BUENOS AIRES, Argentina – Recession-hit Argentina went to the polls on Sunday, August 11, for party primaries ahead of October's general election, in a vote that should offer a firm indication about how the presidential race could swing.
Given that all of the South American country's major parties have already chosen their presidential candidates, the primaries effectively serve as a nationwide pre-election opinion poll.
Center-right, pro-business President Mauricio Macri is looking to earn a second mandate, while center-left nominee Alberto Fernandez is aiming to restore a Peronist government to power.
Fernandez topped the most recent polls and has been boosted by his choice of running mate -- former president Cristina Kirchner.
Polling stations closed at 6:00 pm (2100 GMT), with the first results expected around three hours later, once 10 percent of ballots in the most populous provinces have been counted.
Around three-quarters of Argentina's 34 million eligible voters went to the urns, Interior Minister Rogelio Frigerio said.
All eyes are on the point spread in terms of support for Macri and Fernandez.
"It would be very difficult to claw back a difference of five points due to polarization: there's no scope to claim votes," said political analyst Raul Aragon.
The first round of the presidential election will be held on October 27, with a run-off -- if needed -- set for November 24.
"I'm very calm and relaxed, waiting for Argentines to decide. We Peronists are all united. We're very happy," said Fernandez, 60, who voted in his home district in Buenos Aires.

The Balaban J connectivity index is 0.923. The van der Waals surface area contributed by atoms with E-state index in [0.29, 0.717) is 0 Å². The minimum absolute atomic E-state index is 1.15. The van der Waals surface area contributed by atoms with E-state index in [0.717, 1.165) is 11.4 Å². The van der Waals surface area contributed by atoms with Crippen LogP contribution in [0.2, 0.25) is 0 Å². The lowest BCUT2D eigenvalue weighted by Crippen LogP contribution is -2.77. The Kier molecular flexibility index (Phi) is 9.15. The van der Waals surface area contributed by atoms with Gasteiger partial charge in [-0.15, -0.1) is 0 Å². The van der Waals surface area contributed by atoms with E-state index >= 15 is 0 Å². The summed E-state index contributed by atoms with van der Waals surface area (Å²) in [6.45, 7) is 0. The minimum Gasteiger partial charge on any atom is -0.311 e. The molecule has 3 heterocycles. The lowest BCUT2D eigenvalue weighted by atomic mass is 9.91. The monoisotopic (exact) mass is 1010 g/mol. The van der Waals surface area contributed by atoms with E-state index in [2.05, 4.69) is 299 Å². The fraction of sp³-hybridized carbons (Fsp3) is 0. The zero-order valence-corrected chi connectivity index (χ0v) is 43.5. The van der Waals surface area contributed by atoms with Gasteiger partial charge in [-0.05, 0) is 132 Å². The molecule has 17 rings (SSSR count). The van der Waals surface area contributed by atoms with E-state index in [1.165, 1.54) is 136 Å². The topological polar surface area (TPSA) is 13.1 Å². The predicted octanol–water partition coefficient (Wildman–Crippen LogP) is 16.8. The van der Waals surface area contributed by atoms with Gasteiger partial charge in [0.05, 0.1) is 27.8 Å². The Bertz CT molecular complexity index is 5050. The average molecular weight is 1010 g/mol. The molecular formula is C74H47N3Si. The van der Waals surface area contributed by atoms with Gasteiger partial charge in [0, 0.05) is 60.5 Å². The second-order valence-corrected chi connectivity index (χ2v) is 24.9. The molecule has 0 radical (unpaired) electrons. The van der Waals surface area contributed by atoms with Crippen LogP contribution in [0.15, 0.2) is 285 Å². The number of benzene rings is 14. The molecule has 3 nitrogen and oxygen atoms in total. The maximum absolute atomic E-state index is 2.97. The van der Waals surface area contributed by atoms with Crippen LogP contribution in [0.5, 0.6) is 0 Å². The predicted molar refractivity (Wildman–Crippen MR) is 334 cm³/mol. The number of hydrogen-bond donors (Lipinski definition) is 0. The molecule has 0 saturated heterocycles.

He was a surprise nominee for the Peronist movement as Kirchner -- already president from 2007-15 -- was expected to run again.
However, she is embroiled in a dozen corruption investigations, the first of which has already gone to trial, and is a controversial figure.
Inflation and poverty
Argentina is currently in a recession and posted 22% inflation for the first half of the year – one of the highest rates in the world.
Poverty now affects 32% of the population.
Backed by the International Monetary Fund, and a $56 billion bailout loan, Macri has initiated an austerity plan that is deeply unpopular.
The markets, though, have little faith in Fernandez, who is widely seen as dependent on Kirchner.
The Buenos Aires stock exchange actually shot up eight percent on Friday amongst expectation that Macri would do well in Sunday's vote.
"This election will define the next 30 years in Argentina. The markets obviously hope Argentines will continue on the same path," said Macri, as he voted in the Buenos Aires neighborhood of Palermo.
A third option on the ballot is centrist former finance minister Roberto Lavagna, although he's expected to poll well below the two frontrunners.
"I'm going to vote for Fernandez and Kirchner because they're going to create jobs and secure public education. Macri represents unemployment and ignorance," said Josefina Sanchez, a 26-year-old who works for a metallurgy company.
Adriana Lucheti, 60, who works in sanitation, said she had voted for Macri "so we can keep changing the 12 years of destruction from the previous governments that stole everything" -- a clear allusion to the corruption allegations against Kirchner and her late husband Nestor, who preceded her as president. – Rappler.com